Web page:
Kate Mulgrew, narrator.
    Cincinnati Pops/John Morris Russell
    Fanfare Cincinnati 15
    Total Time:  64:26
    Recording:   ****/****
    Performance: (*)***/****

     Several years have elapsed since the last film music compilation from the Cincinatti Pops.  John Morris Russell, who assumed the music director post after Erich Kunzel’s departure, has continued to incorporate standard pops favorites while also expanding their repertoire with new arrangements and commissioned works.  That is also the case here on Voyage which is the orchestra’s 96th album and is being released to commemorate the 50th anniversary of the Apollo 11 Moon landing.  For this occasion, Russell has culled together a collection of music reminiscent of the Boston Pops Out of this World album.  Here though composer Michael Giacchino gets to be front and center.

    Giacchino was commissioned to craft an orchestral work that captured the anxiousness and exhilarating thrill of the moon landing.  The resulting work is also assigned as the album’s title, Voyage.  The ten-minute piece features warm thematic writing in the sort of Star Trek-like style.  It is a rather gorgeous work with nice percussion touches and brass writing, but it also feels as if it is providing nice challenges across the orchestra.  After the initial thematic statement, the music shifts into a fascinating blend of repeated motives in a growing dense, somewhat dissonant mass before a glorious unison appears (taking a page from Strauss’s Also Sprach Zarathustra opening as used in 2001: A Space Odyssey).  Giacchino fans will appreciate hearing some of his familiar scoring tropes as they provide transitions into his always engaging, rich thematic writing.  Time will tell if the piece gets more opportunities for performances in the coming years.

    There are some nice surprises along the way.  Russell frames the film music selections with movements from the titular classical science fiction nod, Holst’s The Planets.  He uses “Jupiter, the Bringer of Jollity” as an opener to get things off to a nice start.  Later the other popular, “Mars, the Bringer of War” will serve as a penultimate track.  Of the three, it has the best bite.  The album closes with Holst’s Venus movement which features a reading of John Gillespie McGee’s “High Flight”.  The reading is by none other than Captain Janeway herself, Kate Mulgrew.  Though, unfortunately, the album misses out on also including the theme from Star Trek: Voyager.  The tribute though to the moon landing, outlined in this text, does help provide a programmatic shape to the collection.

    Appealing first to a younger generation of music lovers, Russell kicks off the film music section with the title track to 2009’s reboot of Star Trek with Giacchino’s exciting new themes.  No science fiction film music compilation would be complete with at least some Star Wars music.  Here, we are treated to “The Jedi Steps and Finale” from Williams’ score to Star Wars: The Force Awakens.  Immediate comparisons between Williams’ own style and Giacchino’s can be made here as three selections from the latter’s score for Rogue One: A Star Wars Story (“Jyn Erso and Hope Suite”, “The Imperial Suite”, “Guardians of the Whills Suite”) follow with about twelve minutes of music from that score.  It is also wonderful to see David Newman’s delightful parody score for Galaxy Quest being represented with the theme from that film.  On the orchestra’s Superheroes! Russell had included a suite that covered some of the great television themes of old.  Here Rebecca Pellett has created new arrangements of six themes in a new “suite” called Spaced Out! Favorite Sci-Fi TV Themes.  Each theme is assigned its own track which should satisfy fans who want to repeat any of them again.  One of the great surprises is that Williams’ themes from Lost In Space are included and used to bookend the collection.  The theme from the first two seasons kicks things off and the variation used for season three brings it to a close.  In between are brief covers of the themes for Battlestar Gallactica (sic), Dr. Who (the Ron Grainer version), Buck Rogers, and Space:1999.  This is the suite of favorites for Gen X-ers to be sure.  The other interesting selection here, and another nod that Russell keeps an ear open for new film music, is the inclusion of the theme from Justin Hurwitz’s score First Man (2018) which won a Golden Globe for best score this year.  The piece for harp and theremin makes for an interesting contrast to Giacchino’s more traditional commission which precedes it.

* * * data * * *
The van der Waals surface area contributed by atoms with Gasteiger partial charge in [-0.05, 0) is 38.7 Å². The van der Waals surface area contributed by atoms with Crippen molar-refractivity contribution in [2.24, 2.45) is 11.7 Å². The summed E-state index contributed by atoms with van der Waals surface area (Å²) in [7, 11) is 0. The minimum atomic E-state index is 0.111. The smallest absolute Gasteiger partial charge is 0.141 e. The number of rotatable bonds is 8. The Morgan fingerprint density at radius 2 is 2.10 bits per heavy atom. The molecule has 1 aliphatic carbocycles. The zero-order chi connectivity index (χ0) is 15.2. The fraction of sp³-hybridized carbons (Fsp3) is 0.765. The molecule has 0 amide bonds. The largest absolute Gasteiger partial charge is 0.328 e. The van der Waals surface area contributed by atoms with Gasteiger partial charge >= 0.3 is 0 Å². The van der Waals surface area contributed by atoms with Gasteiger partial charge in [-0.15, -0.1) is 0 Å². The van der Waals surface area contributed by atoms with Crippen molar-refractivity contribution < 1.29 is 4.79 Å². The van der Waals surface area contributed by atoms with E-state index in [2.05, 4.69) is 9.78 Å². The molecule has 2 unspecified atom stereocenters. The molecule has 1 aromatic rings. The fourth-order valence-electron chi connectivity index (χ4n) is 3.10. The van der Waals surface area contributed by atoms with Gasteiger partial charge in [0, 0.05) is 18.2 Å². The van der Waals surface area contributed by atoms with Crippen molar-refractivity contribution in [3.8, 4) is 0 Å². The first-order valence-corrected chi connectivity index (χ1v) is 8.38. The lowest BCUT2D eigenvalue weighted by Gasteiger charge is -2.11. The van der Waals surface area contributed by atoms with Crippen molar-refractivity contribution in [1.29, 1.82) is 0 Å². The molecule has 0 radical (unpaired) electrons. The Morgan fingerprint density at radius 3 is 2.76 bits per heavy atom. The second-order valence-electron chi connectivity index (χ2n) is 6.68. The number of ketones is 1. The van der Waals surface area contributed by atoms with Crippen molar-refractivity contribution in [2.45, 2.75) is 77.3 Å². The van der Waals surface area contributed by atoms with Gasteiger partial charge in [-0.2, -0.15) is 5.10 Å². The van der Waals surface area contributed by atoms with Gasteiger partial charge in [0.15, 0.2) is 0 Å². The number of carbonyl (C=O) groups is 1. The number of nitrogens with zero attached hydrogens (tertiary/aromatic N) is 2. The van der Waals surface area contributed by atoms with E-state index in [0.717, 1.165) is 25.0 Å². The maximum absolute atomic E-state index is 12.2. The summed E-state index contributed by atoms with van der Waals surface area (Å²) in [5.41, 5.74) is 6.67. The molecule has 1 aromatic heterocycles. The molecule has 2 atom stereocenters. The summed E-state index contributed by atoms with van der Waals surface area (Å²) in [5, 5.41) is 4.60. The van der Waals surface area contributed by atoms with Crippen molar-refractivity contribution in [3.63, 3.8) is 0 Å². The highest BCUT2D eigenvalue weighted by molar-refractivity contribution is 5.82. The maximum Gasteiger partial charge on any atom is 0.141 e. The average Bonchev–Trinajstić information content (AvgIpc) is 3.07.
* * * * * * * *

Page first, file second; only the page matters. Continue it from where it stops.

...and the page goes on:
Russell is wise to focus on more unique repertoire here which allows his orchestra room for their own interpretations of this music.  The sound here has a full, rich quality.  It might be just slightly bass heavy in spots (hard to tell on the downloaded version provided here).  The release is certainly filled with engaging music that is superbly played and well-sequenced. It also helps that there is not a lot of duplicated music here from other compilations.